Oaks ’n’ Folks – Volume 17, Issue 2 – August 2001
Monitoring is an essential tool for successful management of hardwood rangelands. Over time, it allows landowners and managers to measure the impacts of their management activities on the condition of natural resources under their stewardship and then use that information to better manage those resources. As such, monitoring is key to managing livestock and maintaining healthy oak populations.
In order for monitoring to provide useful information to the manager, a monitoring plan should be thoughtfully crafted and complete. A complete plan contains at least seven elements:
- sampling design
- measurement methods
- personnel assignments
- data-management protocols
- methods of data evaluation
An effective monitoring plan takes time to design—often 6 to 18 months, depending on the scope of the plan’s objectives—and external review can be particularly beneficial. Landowners and managers can obtain help designing a monitoring plan from their County UC Cooperative Extension office, local Resource Conservation Districts, the Natural Resource Conservation Service, the Bureau of Land Management, and the US Forest Service. Useful textbooks on sampling are also available through California’s college and university libraries.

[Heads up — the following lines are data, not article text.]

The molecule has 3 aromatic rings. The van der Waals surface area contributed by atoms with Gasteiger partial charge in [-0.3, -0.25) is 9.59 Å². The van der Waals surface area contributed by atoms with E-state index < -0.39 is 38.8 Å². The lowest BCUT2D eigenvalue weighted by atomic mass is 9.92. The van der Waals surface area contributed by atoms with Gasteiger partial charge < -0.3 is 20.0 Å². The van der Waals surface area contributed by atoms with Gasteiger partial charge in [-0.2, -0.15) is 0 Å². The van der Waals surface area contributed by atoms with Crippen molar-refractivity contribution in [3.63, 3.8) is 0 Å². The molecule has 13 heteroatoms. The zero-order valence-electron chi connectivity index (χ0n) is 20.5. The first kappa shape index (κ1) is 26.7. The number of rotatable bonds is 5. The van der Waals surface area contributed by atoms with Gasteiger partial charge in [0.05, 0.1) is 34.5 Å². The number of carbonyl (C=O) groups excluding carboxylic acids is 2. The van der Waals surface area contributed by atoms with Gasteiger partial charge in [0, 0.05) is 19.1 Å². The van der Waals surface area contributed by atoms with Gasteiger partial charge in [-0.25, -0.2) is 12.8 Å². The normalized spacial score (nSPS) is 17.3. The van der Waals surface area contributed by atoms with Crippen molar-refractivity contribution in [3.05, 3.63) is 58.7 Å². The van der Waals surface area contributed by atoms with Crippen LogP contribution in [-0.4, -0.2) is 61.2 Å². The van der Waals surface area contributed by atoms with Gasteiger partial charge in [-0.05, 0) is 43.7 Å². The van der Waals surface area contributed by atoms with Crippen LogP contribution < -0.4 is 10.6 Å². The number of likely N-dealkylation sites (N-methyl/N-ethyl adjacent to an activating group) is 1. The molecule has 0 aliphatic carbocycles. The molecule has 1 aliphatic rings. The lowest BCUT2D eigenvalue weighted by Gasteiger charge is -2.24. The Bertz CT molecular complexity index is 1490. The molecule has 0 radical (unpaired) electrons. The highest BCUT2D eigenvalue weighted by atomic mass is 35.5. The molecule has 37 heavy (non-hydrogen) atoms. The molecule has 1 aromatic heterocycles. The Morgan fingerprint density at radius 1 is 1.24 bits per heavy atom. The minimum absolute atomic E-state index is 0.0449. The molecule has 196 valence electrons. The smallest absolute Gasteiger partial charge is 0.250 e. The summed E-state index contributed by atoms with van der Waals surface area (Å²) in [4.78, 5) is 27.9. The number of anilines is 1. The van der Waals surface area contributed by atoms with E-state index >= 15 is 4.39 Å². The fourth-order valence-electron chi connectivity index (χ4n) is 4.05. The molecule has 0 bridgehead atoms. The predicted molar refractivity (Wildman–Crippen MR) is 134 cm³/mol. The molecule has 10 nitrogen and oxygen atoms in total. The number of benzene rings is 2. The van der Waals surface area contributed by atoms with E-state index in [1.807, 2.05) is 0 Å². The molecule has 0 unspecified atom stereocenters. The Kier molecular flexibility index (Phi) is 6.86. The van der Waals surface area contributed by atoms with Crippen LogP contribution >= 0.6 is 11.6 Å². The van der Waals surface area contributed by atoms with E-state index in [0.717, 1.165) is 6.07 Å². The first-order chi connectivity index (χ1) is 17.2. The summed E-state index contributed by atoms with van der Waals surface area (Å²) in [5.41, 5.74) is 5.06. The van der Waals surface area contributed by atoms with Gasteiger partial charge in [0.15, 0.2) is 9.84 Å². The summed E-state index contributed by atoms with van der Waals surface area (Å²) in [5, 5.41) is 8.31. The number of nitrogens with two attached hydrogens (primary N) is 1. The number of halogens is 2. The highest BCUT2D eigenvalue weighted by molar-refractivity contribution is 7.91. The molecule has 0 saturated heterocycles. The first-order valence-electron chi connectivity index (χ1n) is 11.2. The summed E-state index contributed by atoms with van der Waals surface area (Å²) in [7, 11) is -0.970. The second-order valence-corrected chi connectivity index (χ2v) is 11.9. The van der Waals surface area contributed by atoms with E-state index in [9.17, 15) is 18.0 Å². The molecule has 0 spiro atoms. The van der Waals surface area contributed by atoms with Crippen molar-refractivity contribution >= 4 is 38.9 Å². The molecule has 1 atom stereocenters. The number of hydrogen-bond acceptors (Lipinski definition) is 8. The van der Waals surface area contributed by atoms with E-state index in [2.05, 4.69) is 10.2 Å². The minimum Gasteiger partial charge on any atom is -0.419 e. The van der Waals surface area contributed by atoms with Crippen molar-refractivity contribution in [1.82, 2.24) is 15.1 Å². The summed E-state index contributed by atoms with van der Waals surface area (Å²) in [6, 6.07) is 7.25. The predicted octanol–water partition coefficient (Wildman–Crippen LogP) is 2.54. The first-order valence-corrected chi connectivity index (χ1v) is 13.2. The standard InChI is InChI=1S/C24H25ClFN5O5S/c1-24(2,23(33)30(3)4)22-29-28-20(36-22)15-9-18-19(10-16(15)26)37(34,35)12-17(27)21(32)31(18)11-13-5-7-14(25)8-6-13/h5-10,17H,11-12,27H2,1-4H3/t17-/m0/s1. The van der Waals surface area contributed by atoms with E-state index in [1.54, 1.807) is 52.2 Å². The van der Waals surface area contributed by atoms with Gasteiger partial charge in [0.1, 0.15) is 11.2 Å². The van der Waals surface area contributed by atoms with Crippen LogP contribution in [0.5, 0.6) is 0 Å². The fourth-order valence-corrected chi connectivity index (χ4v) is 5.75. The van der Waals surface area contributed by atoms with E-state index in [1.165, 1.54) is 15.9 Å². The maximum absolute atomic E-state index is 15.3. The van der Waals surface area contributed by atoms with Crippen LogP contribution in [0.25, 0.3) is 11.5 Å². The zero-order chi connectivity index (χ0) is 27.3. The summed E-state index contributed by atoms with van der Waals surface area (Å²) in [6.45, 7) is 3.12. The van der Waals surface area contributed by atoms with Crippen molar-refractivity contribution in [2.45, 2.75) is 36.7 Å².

An effective monitoring program begins with explicit goals, which are broad statements of the monitoring project’s purpose that indicate clearly how data to be collected will facilitate informed decision-making by the landowner or manager. Ideally, there should be consensus among all participating partners on the specific language of each goal.